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Transcript
EVOLUTIONARY ECOLOGY
SOME USEFUL DEFINITIONS
Lecture #2
1. “Nothing in biology makes sense
except in the light of evolution”
Theodosius Dobzhansky 1973
2. The book is one written by G.E.
Hutchinson 1965 “The ecological theater
and the evolutionary play”
The quote is self-explanatory
and the intent of the books
title is to state that the process
of evolution takes place in an
ecological context
- evolutionary events occur because of the
relationships between an organismic
unit and their environment
To develop the tie between
ecology and evolution we will
begin with a discussion of
Natural Selection
1. The theory of natural selection is a truly fundamental
unifying theory of life
2. A thorough appreciation of it is is essential background
for understanding evolutionary ecology
3. Natural Selection comes as close to being a “fact” as
anything in biology
Many think that Natural
Selection is synonomous with
Evolution; however, it’s not!
- Evolution refers to temporal changes,
whereas natural selection specifies one
particular way in which these changes
are brought about
- Evolution more specifically refers to a
change in gene frequencies or descent
with modification
Darwins’ Definition of Natural
Selection
1. In any population, more offspring tend
to be produced than can survive to
reproductive age.
2. Members of the population vary in
form and behavior. Much of the
variation is heritable.
3. Some varieties of heritable traits are
more adaptive than others
Darwins’ definition
4. Because bearers of adaptive traits have a greater
chance of reproducing, their offspring tend to make
up an increasingly greater proportion of the
reproductive base for each new generation. This
tendency is called differential reproduction.
5. “Differential reproduction” is natural selection.
Adaptive forms of traits show up (are selected for)
with increased frequency in a population, because
their bearers contribute proportionately more
offspring to succeeding generations
Endler’s (1986) definition of
Natural Selection
a. variation in some attribute or trait
b. a consistent relationship between that trait and
mating ability, fertilizing ability, fecundity and/or
survivorship: fitness differences
c. a consistent relationship, for that trait, between
parents and their offspring, which is at least
partially independent of common environmental
effects: i.e., there is a heritable component
Then:
1. There will be a within-generation effect;
individuals of a given age will differ
predictably from the individuals which do
not survive to that age
2. There will also be a between-generation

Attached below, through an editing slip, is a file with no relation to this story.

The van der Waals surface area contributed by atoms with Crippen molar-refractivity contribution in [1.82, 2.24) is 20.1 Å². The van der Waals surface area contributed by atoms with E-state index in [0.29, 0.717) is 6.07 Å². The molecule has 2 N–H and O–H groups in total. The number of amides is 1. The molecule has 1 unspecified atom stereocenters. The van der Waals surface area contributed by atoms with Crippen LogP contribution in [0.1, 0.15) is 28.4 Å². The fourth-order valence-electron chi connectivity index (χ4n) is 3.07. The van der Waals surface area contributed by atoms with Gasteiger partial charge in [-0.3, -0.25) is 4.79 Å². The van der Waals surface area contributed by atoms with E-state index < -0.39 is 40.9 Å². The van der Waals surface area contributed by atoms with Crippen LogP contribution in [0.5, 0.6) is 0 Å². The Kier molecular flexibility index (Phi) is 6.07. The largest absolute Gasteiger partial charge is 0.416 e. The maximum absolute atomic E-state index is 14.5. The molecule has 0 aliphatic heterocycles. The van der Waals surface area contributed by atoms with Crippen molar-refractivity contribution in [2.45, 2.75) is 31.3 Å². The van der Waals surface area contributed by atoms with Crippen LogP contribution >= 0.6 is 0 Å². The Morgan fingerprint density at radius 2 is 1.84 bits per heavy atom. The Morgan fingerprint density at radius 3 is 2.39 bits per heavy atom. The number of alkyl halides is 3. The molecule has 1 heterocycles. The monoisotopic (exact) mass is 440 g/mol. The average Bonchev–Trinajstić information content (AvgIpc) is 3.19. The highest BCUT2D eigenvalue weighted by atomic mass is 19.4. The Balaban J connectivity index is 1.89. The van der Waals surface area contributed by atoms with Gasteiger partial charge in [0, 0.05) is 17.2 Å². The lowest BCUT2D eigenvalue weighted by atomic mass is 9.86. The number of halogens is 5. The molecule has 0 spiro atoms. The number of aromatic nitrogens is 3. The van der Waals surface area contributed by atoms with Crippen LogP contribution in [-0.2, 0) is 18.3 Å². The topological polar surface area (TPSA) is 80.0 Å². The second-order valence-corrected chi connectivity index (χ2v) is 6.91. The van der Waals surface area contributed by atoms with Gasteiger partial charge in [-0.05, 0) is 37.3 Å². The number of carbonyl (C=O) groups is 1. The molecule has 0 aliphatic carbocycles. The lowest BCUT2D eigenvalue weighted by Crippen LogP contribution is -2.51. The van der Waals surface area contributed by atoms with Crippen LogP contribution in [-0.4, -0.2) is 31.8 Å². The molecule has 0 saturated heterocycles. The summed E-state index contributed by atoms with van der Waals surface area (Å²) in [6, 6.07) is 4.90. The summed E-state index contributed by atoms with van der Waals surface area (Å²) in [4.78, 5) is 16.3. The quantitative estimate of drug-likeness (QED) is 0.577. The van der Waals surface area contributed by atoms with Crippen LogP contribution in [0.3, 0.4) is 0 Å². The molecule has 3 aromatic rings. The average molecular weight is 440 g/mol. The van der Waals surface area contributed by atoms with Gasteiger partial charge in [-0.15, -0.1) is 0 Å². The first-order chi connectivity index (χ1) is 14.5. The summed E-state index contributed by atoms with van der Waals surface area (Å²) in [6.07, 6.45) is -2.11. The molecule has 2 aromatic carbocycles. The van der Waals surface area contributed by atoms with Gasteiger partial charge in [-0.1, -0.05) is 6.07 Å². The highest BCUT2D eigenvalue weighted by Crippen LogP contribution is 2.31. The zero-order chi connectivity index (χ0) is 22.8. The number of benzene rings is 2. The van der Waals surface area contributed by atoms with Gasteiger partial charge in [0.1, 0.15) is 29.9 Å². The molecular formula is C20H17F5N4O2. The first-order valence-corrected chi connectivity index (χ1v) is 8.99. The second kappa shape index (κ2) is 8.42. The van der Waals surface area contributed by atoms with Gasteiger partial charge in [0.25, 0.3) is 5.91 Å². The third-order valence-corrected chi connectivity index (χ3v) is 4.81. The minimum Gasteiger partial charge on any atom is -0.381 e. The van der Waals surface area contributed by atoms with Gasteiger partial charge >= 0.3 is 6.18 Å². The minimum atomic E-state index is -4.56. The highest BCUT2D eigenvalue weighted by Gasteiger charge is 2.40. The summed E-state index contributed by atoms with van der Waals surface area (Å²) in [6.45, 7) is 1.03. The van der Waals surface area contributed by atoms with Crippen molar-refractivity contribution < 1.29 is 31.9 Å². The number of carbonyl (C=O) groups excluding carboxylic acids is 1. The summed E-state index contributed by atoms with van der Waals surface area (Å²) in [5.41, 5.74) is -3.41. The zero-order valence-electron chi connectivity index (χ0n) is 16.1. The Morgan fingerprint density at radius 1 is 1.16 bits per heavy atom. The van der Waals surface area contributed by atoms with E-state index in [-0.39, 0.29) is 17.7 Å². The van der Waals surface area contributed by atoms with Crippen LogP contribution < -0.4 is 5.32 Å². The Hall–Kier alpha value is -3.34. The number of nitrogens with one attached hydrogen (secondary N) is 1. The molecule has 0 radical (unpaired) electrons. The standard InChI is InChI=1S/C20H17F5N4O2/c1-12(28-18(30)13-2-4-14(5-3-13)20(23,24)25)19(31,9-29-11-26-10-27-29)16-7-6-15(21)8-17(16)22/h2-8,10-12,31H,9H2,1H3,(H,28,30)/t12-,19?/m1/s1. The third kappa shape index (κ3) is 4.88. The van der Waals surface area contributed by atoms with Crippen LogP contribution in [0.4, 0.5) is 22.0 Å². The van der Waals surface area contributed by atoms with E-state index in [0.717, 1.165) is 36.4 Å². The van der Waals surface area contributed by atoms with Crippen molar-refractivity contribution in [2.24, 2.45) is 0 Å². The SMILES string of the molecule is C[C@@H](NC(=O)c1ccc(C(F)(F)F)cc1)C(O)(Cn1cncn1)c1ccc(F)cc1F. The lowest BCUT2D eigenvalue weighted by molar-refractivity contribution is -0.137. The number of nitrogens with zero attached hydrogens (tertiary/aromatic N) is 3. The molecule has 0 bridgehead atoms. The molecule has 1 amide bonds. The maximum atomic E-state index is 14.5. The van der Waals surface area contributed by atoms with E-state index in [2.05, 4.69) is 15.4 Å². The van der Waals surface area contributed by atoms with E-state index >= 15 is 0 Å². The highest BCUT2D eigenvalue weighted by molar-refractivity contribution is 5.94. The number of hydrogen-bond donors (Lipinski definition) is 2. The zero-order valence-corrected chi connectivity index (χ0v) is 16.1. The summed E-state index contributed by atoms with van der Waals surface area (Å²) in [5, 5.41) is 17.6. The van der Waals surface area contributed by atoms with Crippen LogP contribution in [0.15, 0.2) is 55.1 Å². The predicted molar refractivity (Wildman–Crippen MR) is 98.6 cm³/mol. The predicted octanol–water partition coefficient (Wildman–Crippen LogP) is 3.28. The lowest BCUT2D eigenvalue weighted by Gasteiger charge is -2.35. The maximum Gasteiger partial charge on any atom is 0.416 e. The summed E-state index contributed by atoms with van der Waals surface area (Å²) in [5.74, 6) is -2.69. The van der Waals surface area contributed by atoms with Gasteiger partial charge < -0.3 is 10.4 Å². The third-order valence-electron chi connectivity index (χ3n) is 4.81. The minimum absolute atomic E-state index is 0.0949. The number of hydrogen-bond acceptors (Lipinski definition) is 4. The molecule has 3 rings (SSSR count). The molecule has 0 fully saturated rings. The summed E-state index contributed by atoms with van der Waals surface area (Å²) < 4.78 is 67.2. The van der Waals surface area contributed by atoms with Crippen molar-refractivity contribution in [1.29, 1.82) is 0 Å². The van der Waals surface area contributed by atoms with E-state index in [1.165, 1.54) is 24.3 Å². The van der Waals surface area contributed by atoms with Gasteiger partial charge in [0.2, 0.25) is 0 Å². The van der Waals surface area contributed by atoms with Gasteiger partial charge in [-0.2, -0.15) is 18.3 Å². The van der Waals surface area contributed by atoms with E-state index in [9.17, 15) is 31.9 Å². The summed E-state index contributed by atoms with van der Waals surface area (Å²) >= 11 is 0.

effect; the offspring generation will differ
predictably from their parental generation
The modern statement of the
theory of natural selection is in
terms of genes; i.e., what changes
during evolution is the relative
frequency of genes
Modern restatement in genetic
terms
1. All organisms have genes which code for protein
synthesis. These proteins regulate the
development of the nervous system, muscles and
structure of the individual.
2. Within a population many genes are present in
two or more alternative forms, or alleles, which
code for slightly different forms of the same
protein. These will cause differences in
development and so there will be variation within
a population.
Modern restatement
3. Any allele that can make more surviving
copies of itself than its alternative will
eventually replace the alternative form in the
population.
Therefore, natural selection is the differential
survival of alternative alleles
Modern restatement
- genes will be selected through a complex interaction
with their environment, including their genetic
environment (other genes) and ecological
environment (climate, competitors, herbivores, etc.)
- the individual can be regarded as a temporary
vehicle by which genes survive and are replicated
- the most successful genes will be those which
promote an individuals survival and reproductive
success
Selection
The three most common include
– Stabilizing
– Directional
– Disruptive
Stabilizing Selection - reducing
the variance of extremes
Fitness
Freq
Before
Freq
After
Phenotype
Disruptive Selection - can
increase the variance in a trait
Fitness
Freq
Before
Freq
After
or
Phenotype
Phenotype
Directional Selection - affects the
mean value of the trait; the
variance may also change
Fitness
Freq
Before
Freq
After
Phenotype
Other types of selection
encountered:
- Frequency-dependent